resulting algorithms can easily be coded and added to PhotoShop using their Visual C++
plugin, but although this would allow others to apply the algorithms themselves and use
the image processing tools that are already available (and familiar to) the papyrologists,
it would do little to actually provide a tool that would actively help the papyrologists
in the transcription of the texts by incorporating their knowledge into the system and
building on the process they already go through to obtain a reading of such texts.
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The use of computing in the field of
enjoyed some notable successes. There are many established imaging projects, such as those
at the CSAD4,
and the Oxyrhynchus Papyri Project5; excellent database projects and systems such as the Duke Bank of
Documentary Papyri6, and APIS7 (Advanced Papyrology Information System); and repositories of
information in a user friendly format such as the Perseus Project8. Many standards are
already in place for the digitisation and markup of ancient texts, and papyrologists are
making more use of the kind of image manipulation tools provided by the likes of PhotoShop
(Bagnall 1997). However, currently no systems exist to support papyrologists in the
process of reading ancient texts. Indeed, little work9 has been done to discuss how information is
actually extracted from these texts (in whatever shape or form they may be), and there
does not exist detailed cognitive and/or perceptual information processing models of the
papyrology process. From a Cognitive Psychology stance, although there has been a lot of
study of the processes involved in reading (Gibson and Levin 1976; Eysenck and Keane
1997), few conclusions have been drawn as to how a reader would approach such damaged,
fragmentary, foreign language texts and construct a logical, acceptable meaning. Also,
although image processing is an expansive field in the discipline of Engineering Science
(see Gonzalez and Woods 1993) little work has been done on the role of knowledge and
reasoning in the analysis and understanding of complex images; proposals for integrating
image analysis algorithms with techniques for the representation and mobilisation of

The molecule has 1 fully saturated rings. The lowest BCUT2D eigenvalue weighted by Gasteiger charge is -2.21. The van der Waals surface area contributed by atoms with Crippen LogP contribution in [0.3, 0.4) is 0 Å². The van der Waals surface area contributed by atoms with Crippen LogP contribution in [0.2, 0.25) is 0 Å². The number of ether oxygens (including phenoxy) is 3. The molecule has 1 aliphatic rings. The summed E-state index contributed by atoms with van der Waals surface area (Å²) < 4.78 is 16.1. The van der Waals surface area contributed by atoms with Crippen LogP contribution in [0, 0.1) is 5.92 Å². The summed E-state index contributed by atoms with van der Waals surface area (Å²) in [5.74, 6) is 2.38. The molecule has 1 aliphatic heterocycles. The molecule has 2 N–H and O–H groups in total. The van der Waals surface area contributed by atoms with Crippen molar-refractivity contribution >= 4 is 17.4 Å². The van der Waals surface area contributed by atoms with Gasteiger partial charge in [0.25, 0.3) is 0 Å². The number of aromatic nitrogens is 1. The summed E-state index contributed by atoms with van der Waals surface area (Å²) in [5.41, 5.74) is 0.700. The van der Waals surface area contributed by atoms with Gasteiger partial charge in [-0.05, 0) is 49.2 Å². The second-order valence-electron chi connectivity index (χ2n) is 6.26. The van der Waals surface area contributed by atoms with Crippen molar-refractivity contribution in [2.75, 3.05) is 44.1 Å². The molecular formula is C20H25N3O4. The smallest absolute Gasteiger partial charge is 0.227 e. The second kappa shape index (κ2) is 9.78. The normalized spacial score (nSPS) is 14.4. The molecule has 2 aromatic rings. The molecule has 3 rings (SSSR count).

knowledge (the subject of the field of Artificial Intelligence) remain few.
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The problem with trying to discover the
process that papyrologists go through whilst reading an ancient text is that experts are
notoriously bad at describing what they are expert at (McGraw and Harbison-Briggs 1989).
Experts utilise and develop many skills which become automated and so they are
increasingly unable to explain their behaviour, resulting in the troublesome
"knowledge engineering paradox": the more competent domain experts become, the
less able they are to describe the knowledge they use to solve problems (Waterman 1986).
Added to this problem is the fact that, although knowledge elicitation and acquisition
from experts is becoming increasingly necessary for the development of computer systems,
there is no consensus within the field as to the best way to proceed in undertaking such a
study. In this project, it was decided to utilise the outline suggested in McGraw and
Harbison-Briggs (1989) as it is the most comprehensive protocol developed to date. Steps
taken were the building up and understanding of domain area literature (a "Knowledge
Library"), records kept of meetings and conclusions drawn from these, and the
adoption of some suitable knowledge acquisition tools relevant to the project, such as:
walking through the process with the papyrologists, viewing them working and discussing
with other experts, documenting their notes and working hypotheses as they reached a final
reading of some example texts, analysis of transcripts of spoken discussions, etc. At
Oxford we have the luxury of having one of the highest concentrations of papyrologists in
the world, and this has aided the knowledge elicitation process a great deal.
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Through this it has been possible to
build up a model of how papyrologists approach and start to understand ancient texts
(although more work remains to be done with Cognitive Psychologists to interpret how this
relates to current theories about the resolution of ambiguity in texts and what this can
bring to our understanding of the reading process.) For example, it can be shown that
papyrologists look at the whole of a text, not just at individual letters one at a time,
and are continually putting any hypothesis or predictions to the test by relating them to
the wider context of the document, and corpus of texts, as a whole. There is continual
reference to other lexical and grammatical sources. The readings are based on prediction
and the narrowing of the ambiguity surrounding the texts by recursive re-evaluation and
reasoning. Comparisons at the stroke, letter, grammatical unit, and word level are
continually made10, and a final reading of the text is produced when all ambiguities are
resolved to the best that they can be: in many respects the transcriptions of some texts
will always remain working hypotheses. From this it can be seen that although an image
processing system such as the one described above is inordinately helpful in highlighting